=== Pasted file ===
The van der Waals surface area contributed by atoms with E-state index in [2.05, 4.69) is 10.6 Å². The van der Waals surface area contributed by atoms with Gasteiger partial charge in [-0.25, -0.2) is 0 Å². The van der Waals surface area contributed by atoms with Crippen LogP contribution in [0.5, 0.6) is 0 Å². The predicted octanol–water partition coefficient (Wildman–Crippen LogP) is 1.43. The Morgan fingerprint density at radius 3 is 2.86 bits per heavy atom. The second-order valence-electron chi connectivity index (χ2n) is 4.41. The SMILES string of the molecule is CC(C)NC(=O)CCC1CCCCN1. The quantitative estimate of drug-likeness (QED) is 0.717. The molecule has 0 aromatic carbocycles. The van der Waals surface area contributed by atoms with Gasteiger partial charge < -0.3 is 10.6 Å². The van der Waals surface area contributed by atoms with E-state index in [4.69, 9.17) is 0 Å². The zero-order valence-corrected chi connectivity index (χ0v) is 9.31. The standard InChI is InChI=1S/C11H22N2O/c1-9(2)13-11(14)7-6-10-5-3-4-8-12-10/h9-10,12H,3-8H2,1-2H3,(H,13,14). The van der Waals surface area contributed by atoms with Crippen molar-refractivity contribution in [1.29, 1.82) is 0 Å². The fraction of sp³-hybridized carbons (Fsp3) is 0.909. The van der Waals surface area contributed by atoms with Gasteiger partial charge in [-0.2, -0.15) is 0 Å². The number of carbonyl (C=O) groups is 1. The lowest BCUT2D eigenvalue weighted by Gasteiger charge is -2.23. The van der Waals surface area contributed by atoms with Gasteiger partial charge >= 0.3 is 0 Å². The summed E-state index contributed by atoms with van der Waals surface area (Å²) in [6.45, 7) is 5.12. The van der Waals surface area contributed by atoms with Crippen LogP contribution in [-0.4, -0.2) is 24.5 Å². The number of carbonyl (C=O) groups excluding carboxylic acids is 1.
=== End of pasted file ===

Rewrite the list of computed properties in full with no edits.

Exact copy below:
The van der Waals surface area contributed by atoms with E-state index in [2.05, 4.69) is 10.6 Å². The van der Waals surface area contributed by atoms with Gasteiger partial charge in [-0.25, -0.2) is 0 Å². The van der Waals surface area contributed by atoms with Crippen LogP contribution in [0.5, 0.6) is 0 Å². The predicted octanol–water partition coefficient (Wildman–Crippen LogP) is 1.43. The Morgan fingerprint density at radius 3 is 2.86 bits per heavy atom. The second-order valence-electron chi connectivity index (χ2n) is 4.41. The SMILES string of the molecule is CC(C)NC(=O)CCC1CCCCN1. The quantitative estimate of drug-likeness (QED) is 0.717. The molecule has 0 aromatic carbocycles. The van der Waals surface area contributed by atoms with Gasteiger partial charge < -0.3 is 10.6 Å². The van der Waals surface area contributed by atoms with E-state index in [4.69, 9.17) is 0 Å². The zero-order valence-corrected chi connectivity index (χ0v) is 9.31. The standard InChI is InChI=1S/C11H22N2O/c1-9(2)13-11(14)7-6-10-5-3-4-8-12-10/h9-10,12H,3-8H2,1-2H3,(H,13,14). The van der Waals surface area contributed by atoms with Crippen molar-refractivity contribution in [1.29, 1.82) is 0 Å². The fraction of sp³-hybridized carbons (Fsp3) is 0.909. The van der Waals surface area contributed by atoms with Gasteiger partial charge in [-0.2, -0.15) is 0 Å². The number of carbonyl (C=O) groups is 1. The lowest BCUT2D eigenvalue weighted by Gasteiger charge is -2.23. The van der Waals surface area contributed by atoms with Gasteiger partial charge >= 0.3 is 0 Å². The summed E-state index contributed by atoms with van der Waals surface area (Å²) in [6.45, 7) is 5.12. The van der Waals surface area contributed by atoms with Crippen LogP contribution in [-0.4, -0.2) is 24.5 Å². The number of carbonyl (C=O) groups excluding carboxylic acids is 1.